Image credits: Carlos Ebert
Weekly Roundups

Agricultural Sector Maintains Employment

By Jan Hogewoning | Fri, 11/20/2020 - 14:35

This week, INEGI published a study on national employment for 3Q20. The study provides an insight into the impact of the COVID-19 pandemic on employment. In comparison with the same period in 2019, the number of people working in the restaurant and hospitality sector has fallen by 1.5 percent to 6.5 percent nationally. In the agricultural sector, however, the percentage of the population employed has risen by 1.1 percent compared to 2Q20. This gives an indication of how resilient this sector is in the pandemic. Another interesting figure is the level of informality. In Mexico’s rural areas, informality is 79 percent, whereas in urban areas it is 40.5 percent.


Interested in more? Read the weeks biggest headlines in agribusiness and food below!


  • The Ministry of Agriculture and Rural Development (SADER) reports that between January and September of this year, Mexico’s agri-food trade balance grew by 38.4 percent compared to the same period in 2019. Agri-food exports reached US$29.32 billion, of which US$13.86 billion correspond to the agricultural sector and US$15.46 billion to the agro-industrial sector. Agri-food imports fell by 7.46 percent, with a total value of US$19.62 billion.


  • On Nov. 13, President López Obrador visited Tabasco along with Minister of Agriculture Víctor Villalobos and witnessed the impact of torrential rains and flooding on agricultural crops, livestock and aquaculture units in the municipalities of Teapa, Tacotalpa and Jalapa. The ministry has promised technical support actions to reactivate production, such as the provision of fungicides, pruning tools, spray packs, seeds for cyclical crops and food aid.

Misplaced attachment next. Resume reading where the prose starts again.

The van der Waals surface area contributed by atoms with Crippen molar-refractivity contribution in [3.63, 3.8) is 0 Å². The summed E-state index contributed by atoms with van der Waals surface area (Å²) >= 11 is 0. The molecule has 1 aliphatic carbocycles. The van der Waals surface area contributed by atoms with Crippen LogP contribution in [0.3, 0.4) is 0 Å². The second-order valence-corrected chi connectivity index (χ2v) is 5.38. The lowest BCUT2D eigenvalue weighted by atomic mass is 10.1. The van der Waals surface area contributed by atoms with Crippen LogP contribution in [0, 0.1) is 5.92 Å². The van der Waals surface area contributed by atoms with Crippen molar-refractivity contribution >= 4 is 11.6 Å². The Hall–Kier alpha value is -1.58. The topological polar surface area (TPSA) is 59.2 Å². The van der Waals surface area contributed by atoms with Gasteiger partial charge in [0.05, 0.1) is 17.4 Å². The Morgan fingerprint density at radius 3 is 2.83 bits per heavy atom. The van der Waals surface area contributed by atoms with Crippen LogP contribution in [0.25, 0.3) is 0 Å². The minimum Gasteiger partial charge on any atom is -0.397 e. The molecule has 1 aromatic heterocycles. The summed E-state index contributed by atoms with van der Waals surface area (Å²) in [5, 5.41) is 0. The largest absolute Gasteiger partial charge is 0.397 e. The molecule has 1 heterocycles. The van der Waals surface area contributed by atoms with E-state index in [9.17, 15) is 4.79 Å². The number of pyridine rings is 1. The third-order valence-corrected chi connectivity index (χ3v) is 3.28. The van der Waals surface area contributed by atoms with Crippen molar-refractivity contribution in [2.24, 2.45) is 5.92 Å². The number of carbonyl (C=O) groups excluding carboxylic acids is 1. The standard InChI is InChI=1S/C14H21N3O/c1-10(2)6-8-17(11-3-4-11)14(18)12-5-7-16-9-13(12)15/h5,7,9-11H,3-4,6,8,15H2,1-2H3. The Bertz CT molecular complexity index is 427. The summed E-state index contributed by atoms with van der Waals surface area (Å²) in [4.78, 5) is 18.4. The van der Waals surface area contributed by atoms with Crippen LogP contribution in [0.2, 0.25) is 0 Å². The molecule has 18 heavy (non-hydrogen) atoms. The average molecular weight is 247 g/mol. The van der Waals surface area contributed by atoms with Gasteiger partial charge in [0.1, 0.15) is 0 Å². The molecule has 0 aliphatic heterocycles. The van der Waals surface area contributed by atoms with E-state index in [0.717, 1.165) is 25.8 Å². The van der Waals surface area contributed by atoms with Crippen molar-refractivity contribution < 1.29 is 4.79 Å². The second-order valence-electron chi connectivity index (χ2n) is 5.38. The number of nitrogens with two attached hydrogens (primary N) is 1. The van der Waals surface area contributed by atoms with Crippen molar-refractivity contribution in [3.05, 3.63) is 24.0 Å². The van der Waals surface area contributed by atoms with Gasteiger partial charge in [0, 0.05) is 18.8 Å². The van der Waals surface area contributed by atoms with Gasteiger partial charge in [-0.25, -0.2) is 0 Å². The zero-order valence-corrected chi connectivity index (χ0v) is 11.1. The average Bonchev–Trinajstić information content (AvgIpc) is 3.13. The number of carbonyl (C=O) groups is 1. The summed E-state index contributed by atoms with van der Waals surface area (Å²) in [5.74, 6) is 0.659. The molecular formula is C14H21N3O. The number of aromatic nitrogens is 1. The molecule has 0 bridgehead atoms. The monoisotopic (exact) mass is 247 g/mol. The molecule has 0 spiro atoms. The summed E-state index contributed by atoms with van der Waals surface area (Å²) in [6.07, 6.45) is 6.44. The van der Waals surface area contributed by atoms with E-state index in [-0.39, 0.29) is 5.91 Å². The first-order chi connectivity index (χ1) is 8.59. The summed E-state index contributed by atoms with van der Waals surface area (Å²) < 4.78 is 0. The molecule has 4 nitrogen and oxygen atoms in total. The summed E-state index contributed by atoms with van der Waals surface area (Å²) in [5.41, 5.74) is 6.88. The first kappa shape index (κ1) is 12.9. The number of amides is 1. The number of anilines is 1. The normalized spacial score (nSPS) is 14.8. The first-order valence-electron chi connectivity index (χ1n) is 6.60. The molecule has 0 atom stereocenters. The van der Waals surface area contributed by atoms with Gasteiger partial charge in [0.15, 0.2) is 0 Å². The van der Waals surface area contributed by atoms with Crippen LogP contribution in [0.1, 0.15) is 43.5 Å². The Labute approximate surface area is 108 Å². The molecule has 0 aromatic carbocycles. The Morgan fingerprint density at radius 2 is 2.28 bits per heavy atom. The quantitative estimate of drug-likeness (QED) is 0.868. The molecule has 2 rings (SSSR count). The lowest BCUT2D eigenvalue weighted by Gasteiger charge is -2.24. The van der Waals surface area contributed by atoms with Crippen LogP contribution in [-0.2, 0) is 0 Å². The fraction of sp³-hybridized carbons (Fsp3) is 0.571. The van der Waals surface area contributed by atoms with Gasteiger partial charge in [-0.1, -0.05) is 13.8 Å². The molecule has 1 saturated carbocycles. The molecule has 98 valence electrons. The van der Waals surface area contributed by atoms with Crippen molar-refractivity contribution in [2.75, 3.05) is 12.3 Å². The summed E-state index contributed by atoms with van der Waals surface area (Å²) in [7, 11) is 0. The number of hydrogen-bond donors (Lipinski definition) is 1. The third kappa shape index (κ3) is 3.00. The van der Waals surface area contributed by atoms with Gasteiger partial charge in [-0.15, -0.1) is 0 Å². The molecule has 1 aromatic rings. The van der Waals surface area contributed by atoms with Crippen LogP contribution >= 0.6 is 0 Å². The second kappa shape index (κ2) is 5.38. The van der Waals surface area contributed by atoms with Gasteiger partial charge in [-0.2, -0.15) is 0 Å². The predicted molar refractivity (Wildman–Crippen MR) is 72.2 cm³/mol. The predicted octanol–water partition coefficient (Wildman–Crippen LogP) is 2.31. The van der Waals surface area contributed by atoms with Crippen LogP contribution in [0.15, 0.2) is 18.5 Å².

• The National Agency for Food Health, Safety and Quality (SENASICA) reported this week that it had certified 105 production units of livestock in 2019 for being free of livestock feed containing banned substances such as clenbuterol.


  • Earlier this week, the Federal Consumer Protection Office (PROFECO) reiterated there are no reasons or motives that should lead to a price increase for tortilla throughout the country, after representatives in that sector had warned of an increase of up to MX$2 (US$0.1) per kilo expected for December.


  • At the inauguration of the fifth National Dairy Forum this Thursday, Segalmex, Liconsa and Femeleche signed an agreement in which they committed to improving the conditions of milk producers in the country. One of the deals is to order jointly from the milk markets. All three agencies work to provide food security by providing mechanisms that lower food prices.


  • Vietnamese authorities reported this week that according to their estimates, local specialists could develop a vaccine for African Swine Fever (ASF) by 3Q21. Since early 2019, this virus has had a devastating impact on east Asian pork industries. Earlier this year, cases started to appear in Europe. Last week, a number of countries there called upon the EU to take more collaborative action. So far, the disease has not affected Mexican production yet. Last month, it was reported that Mexican, US and Canadian authorities were working together to prevent the spread of the virus to the American continent.









The data used in this article was sourced from:  
Mexico Business News, Heraldo de México, Milenio, Porcicultura, Inforural, SADER
Photo by:   Carlos Ebert
Jan Hogewoning Jan Hogewoning Journalist and Industry Analyst